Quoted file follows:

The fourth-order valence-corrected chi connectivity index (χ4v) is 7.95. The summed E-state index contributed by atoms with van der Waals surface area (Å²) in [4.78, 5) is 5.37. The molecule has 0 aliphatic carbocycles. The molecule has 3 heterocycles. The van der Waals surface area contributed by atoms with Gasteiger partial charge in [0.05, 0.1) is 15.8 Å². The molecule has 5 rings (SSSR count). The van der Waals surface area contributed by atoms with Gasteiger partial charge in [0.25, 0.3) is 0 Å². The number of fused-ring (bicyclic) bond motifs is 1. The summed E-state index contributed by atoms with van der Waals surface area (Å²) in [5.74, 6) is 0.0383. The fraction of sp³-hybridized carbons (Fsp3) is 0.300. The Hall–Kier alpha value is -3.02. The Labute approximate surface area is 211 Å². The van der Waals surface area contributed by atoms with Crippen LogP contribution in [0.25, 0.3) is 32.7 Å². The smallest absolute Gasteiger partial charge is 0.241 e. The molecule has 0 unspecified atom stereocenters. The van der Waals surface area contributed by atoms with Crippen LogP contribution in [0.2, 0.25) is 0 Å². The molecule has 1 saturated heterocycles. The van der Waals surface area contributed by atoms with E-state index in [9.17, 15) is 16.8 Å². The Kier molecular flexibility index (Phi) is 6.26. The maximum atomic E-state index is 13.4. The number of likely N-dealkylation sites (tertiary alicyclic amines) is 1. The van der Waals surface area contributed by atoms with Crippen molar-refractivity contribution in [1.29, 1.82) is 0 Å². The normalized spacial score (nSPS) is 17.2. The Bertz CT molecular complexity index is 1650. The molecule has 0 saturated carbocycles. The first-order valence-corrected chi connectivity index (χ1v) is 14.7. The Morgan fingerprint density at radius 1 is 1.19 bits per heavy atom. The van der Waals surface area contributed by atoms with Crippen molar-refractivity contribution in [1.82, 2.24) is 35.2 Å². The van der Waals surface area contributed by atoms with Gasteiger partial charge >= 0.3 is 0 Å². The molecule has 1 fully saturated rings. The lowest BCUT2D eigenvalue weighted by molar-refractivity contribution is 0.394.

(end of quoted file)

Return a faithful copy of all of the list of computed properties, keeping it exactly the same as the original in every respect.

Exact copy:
The fourth-order valence-corrected chi connectivity index (χ4v) is 7.95. The summed E-state index contributed by atoms with van der Waals surface area (Å²) in [4.78, 5) is 5.37. The molecule has 0 aliphatic carbocycles. The molecule has 3 heterocycles. The van der Waals surface area contributed by atoms with Gasteiger partial charge in [0.05, 0.1) is 15.8 Å². The molecule has 5 rings (SSSR count). The van der Waals surface area contributed by atoms with Gasteiger partial charge in [0.25, 0.3) is 0 Å². The number of fused-ring (bicyclic) bond motifs is 1. The summed E-state index contributed by atoms with van der Waals surface area (Å²) in [5.74, 6) is 0.0383. The fraction of sp³-hybridized carbons (Fsp3) is 0.300. The Hall–Kier alpha value is -3.02. The Labute approximate surface area is 211 Å². The van der Waals surface area contributed by atoms with Crippen LogP contribution in [0.25, 0.3) is 32.7 Å². The smallest absolute Gasteiger partial charge is 0.241 e. The molecule has 0 unspecified atom stereocenters. The van der Waals surface area contributed by atoms with Crippen LogP contribution in [0.2, 0.25) is 0 Å². The molecule has 1 saturated heterocycles. The van der Waals surface area contributed by atoms with E-state index in [9.17, 15) is 16.8 Å². The Kier molecular flexibility index (Phi) is 6.26. The maximum atomic E-state index is 13.4. The number of likely N-dealkylation sites (tertiary alicyclic amines) is 1. The van der Waals surface area contributed by atoms with Crippen molar-refractivity contribution in [1.29, 1.82) is 0 Å². The normalized spacial score (nSPS) is 17.2. The Bertz CT molecular complexity index is 1650. The molecule has 0 saturated carbocycles. The first-order valence-corrected chi connectivity index (χ1v) is 14.7. The Morgan fingerprint density at radius 1 is 1.19 bits per heavy atom. The van der Waals surface area contributed by atoms with Crippen molar-refractivity contribution in [1.82, 2.24) is 35.2 Å². The van der Waals surface area contributed by atoms with Gasteiger partial charge >= 0.3 is 0 Å². The molecule has 1 fully saturated rings. The lowest BCUT2D eigenvalue weighted by molar-refractivity contribution is 0.394.